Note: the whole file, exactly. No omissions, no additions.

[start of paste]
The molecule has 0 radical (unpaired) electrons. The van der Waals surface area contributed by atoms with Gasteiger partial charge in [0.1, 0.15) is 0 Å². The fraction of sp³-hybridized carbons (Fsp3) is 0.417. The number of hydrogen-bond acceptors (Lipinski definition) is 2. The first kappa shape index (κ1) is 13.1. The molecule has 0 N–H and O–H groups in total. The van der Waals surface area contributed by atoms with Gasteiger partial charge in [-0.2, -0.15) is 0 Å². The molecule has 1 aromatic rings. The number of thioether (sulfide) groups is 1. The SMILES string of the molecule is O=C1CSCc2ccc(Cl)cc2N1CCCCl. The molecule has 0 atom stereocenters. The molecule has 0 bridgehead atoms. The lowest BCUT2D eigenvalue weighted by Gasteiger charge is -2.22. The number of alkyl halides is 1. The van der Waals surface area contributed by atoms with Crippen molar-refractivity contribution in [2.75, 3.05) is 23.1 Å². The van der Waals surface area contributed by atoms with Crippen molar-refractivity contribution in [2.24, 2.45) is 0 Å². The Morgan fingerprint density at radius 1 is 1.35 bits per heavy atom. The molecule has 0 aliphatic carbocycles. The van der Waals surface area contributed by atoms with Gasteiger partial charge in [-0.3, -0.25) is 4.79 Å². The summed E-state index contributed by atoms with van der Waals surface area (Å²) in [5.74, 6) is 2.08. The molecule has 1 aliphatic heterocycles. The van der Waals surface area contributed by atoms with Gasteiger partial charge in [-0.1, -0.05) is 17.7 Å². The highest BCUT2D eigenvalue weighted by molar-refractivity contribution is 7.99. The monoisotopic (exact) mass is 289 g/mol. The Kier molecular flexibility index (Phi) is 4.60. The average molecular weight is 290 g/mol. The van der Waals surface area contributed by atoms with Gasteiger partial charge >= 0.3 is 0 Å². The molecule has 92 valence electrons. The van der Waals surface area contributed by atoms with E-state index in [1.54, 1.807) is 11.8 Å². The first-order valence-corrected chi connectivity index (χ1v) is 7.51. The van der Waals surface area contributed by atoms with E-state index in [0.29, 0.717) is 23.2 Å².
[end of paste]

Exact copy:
The molecule has 0 radical (unpaired) electrons. The van der Waals surface area contributed by atoms with Gasteiger partial charge in [0.1, 0.15) is 0 Å². The fraction of sp³-hybridized carbons (Fsp3) is 0.417. The number of hydrogen-bond acceptors (Lipinski definition) is 2. The first kappa shape index (κ1) is 13.1. The molecule has 0 N–H and O–H groups in total. The van der Waals surface area contributed by atoms with Gasteiger partial charge in [-0.2, -0.15) is 0 Å². The molecule has 1 aromatic rings. The number of thioether (sulfide) groups is 1. The SMILES string of the molecule is O=C1CSCc2ccc(Cl)cc2N1CCCCl. The molecule has 0 atom stereocenters. The molecule has 0 bridgehead atoms. The lowest BCUT2D eigenvalue weighted by Gasteiger charge is -2.22. The number of alkyl halides is 1. The van der Waals surface area contributed by atoms with Crippen molar-refractivity contribution in [2.75, 3.05) is 23.1 Å². The van der Waals surface area contributed by atoms with Crippen molar-refractivity contribution in [2.24, 2.45) is 0 Å². The Morgan fingerprint density at radius 1 is 1.35 bits per heavy atom. The molecule has 0 aliphatic carbocycles. The van der Waals surface area contributed by atoms with Gasteiger partial charge in [-0.3, -0.25) is 4.79 Å². The summed E-state index contributed by atoms with van der Waals surface area (Å²) in [5.74, 6) is 2.08. The molecule has 1 aliphatic heterocycles. The van der Waals surface area contributed by atoms with Gasteiger partial charge in [-0.1, -0.05) is 17.7 Å². The highest BCUT2D eigenvalue weighted by molar-refractivity contribution is 7.99. The monoisotopic (exact) mass is 289 g/mol. The Kier molecular flexibility index (Phi) is 4.60. The average molecular weight is 290 g/mol. The van der Waals surface area contributed by atoms with Gasteiger partial charge >= 0.3 is 0 Å². The molecule has 92 valence electrons. The van der Waals surface area contributed by atoms with E-state index in [1.54, 1.807) is 11.8 Å². The first-order valence-corrected chi connectivity index (χ1v) is 7.51. The van der Waals surface area contributed by atoms with E-state index in [0.29, 0.717) is 23.2 Å².